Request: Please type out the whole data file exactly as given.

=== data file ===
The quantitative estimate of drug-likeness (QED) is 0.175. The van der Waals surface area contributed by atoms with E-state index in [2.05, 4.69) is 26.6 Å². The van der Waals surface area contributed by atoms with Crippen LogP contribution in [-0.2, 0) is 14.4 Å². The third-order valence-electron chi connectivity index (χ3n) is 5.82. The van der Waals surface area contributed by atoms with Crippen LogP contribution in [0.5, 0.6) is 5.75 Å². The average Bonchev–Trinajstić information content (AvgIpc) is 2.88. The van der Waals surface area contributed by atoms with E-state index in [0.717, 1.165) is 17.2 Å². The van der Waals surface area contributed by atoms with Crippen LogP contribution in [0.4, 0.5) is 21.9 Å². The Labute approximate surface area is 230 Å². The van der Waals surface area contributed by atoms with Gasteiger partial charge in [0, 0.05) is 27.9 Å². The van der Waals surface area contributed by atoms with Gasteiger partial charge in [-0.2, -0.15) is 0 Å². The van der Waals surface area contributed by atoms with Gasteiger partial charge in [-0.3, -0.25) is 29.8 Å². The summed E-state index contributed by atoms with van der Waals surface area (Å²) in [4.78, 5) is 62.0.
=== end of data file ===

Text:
The quantitative estimate of drug-likeness (QED) is 0.175. The van der Waals surface area contributed by atoms with E-state index in [2.05, 4.69) is 26.6 Å². The van der Waals surface area contributed by atoms with Crippen LogP contribution in [-0.2, 0) is 14.4 Å². The third-order valence-electron chi connectivity index (χ3n) is 5.82. The van der Waals surface area contributed by atoms with Crippen LogP contribution in [0.5, 0.6) is 5.75 Å². The average Bonchev–Trinajstić information content (AvgIpc) is 2.88. The van der Waals surface area contributed by atoms with E-state index in [0.717, 1.165) is 17.2 Å². The van der Waals surface area contributed by atoms with Crippen LogP contribution in [0.4, 0.5) is 21.9 Å². The Labute approximate surface area is 230 Å². The van der Waals surface area contributed by atoms with Gasteiger partial charge in [0, 0.05) is 27.9 Å². The van der Waals surface area contributed by atoms with Gasteiger partial charge in [-0.2, -0.15) is 0 Å². The van der Waals surface area contributed by atoms with Gasteiger partial charge in [-0.3, -0.25) is 29.8 Å². The summed E-state index contributed by atoms with van der Waals surface area (Å²) in [4.78, 5) is 62.0.